Why do you work? Why do you work hard? If you're one of the "driven" types, why are you so motivated? Why do you care about advancing in your field, climbing the corporate ladder, growing your business, getting the next promotion, developing the new product?
Our answers to these questions reflect our biggest hopes and dreams. I want to provide for my family, retire early, grow my wealth so I'll have more freedom, be known as a leader in my field. All of this can be worthwhile. But notice the theme: it's all about my personal aspirations and fulfillment. This is how most industrious Americans experience work—as a way to express my talents, accomplish my life goals, and feel significant. What if that's only part of the picture?
A bigger vision of work moves beyond the individual seeking personal fulfillment. What else does it include? Let's look at one man's famous encounter with Jesus that shook him free from his career-as-personal-fulfillment mind-set.
Zacchaeus was a tax collector who started listening to Jesus. His story is briefly told in Luke 19:1-10. The despised Roman government contracted collectors to enforce their tax edicts. In return, the collector got a cut from the booty. In fact, they were usually given liberal leeway in how much to charge. As long as Rome got her proper amount, the collector could keep whatever was above-and-beyond. So the job notoriously attracted the most cutthroat and driven.
Zacchaeus was chief tax collector in Jericho, a major import-export center just outside Jerusalem (19:1-2). As chief collector, he employed a cadre of subordinates and took a cut of their revenue. In other words, he sat atop a multi-level scheme in a tax-loaded city. Leaving no doubt, Luke tells us, "He was a chief tax collector and was rich" (19:2).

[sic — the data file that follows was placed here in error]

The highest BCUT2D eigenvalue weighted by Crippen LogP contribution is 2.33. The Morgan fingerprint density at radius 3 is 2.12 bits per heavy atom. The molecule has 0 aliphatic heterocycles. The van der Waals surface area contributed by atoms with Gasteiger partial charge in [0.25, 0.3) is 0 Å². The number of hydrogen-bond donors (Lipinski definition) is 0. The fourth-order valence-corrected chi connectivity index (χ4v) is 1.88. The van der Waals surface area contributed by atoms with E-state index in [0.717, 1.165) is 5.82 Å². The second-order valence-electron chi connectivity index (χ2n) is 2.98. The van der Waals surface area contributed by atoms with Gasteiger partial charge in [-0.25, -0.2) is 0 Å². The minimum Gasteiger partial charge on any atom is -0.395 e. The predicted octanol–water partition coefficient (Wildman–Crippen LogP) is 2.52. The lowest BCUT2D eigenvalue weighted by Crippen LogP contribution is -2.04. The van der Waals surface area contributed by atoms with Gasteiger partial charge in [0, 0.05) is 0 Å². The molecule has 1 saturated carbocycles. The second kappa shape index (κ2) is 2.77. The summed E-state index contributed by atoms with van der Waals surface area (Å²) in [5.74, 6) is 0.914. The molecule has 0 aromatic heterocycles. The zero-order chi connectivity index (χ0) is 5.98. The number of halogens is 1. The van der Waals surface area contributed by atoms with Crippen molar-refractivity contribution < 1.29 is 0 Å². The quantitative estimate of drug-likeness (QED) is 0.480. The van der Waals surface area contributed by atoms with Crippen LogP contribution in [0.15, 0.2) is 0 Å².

After encountering Jesus, Zacchaeus changed.
He publicly renounced underhanded profit: "Behold, Lord, the half of my goods I give to the poor. And if I have defrauded anyone of anything, I restore it fourfold" (19:8). So how did Zacchaeus' approach to work change? A quick reader would say, "He went from being dishonest to honest." While that's certainly true, his revolution went much deeper.
First, consider how Zacchaeus became a tax collector: he consciously chose personal wealth over community. Charging taxes for the Roman government while adding his own "convenience fee" meant making money by adding burden to his fellow citizens. Tax collectors were widely scorned, relegated to a shameful category with sinners. Zacchaeus surely knew this when he got into the business. But he decided it was better to make money than friends, better to be rich than a normal member of society. He valued his own personal advancement.
So his offer to give half his goods to the poor and repay anyone ha had defrauded fourfold was more than a conversion to honesty. it was a decision to re-enter society and serve the common good. Zacchaeus suddenly saw his work and wealth as more than personal advancement! Now they were a way to serve his fellow man and reweave the social fabric.
This is work redeemed. It's not just about the money I make, the reputation I achieve, the freedom I enjoy. It's about a work-vision to bless others—my family, my city, my community, the needy—by serving the common good. Zacchaeus didn't just change from shady to honest. He gave up working to advance himself in order to work as a blessing to others.
For addition insight on how your work can be a blessing to others, get a copy of 33 The Series Volume 4: A Man and His Work. View Session 1 of A Man and His Work.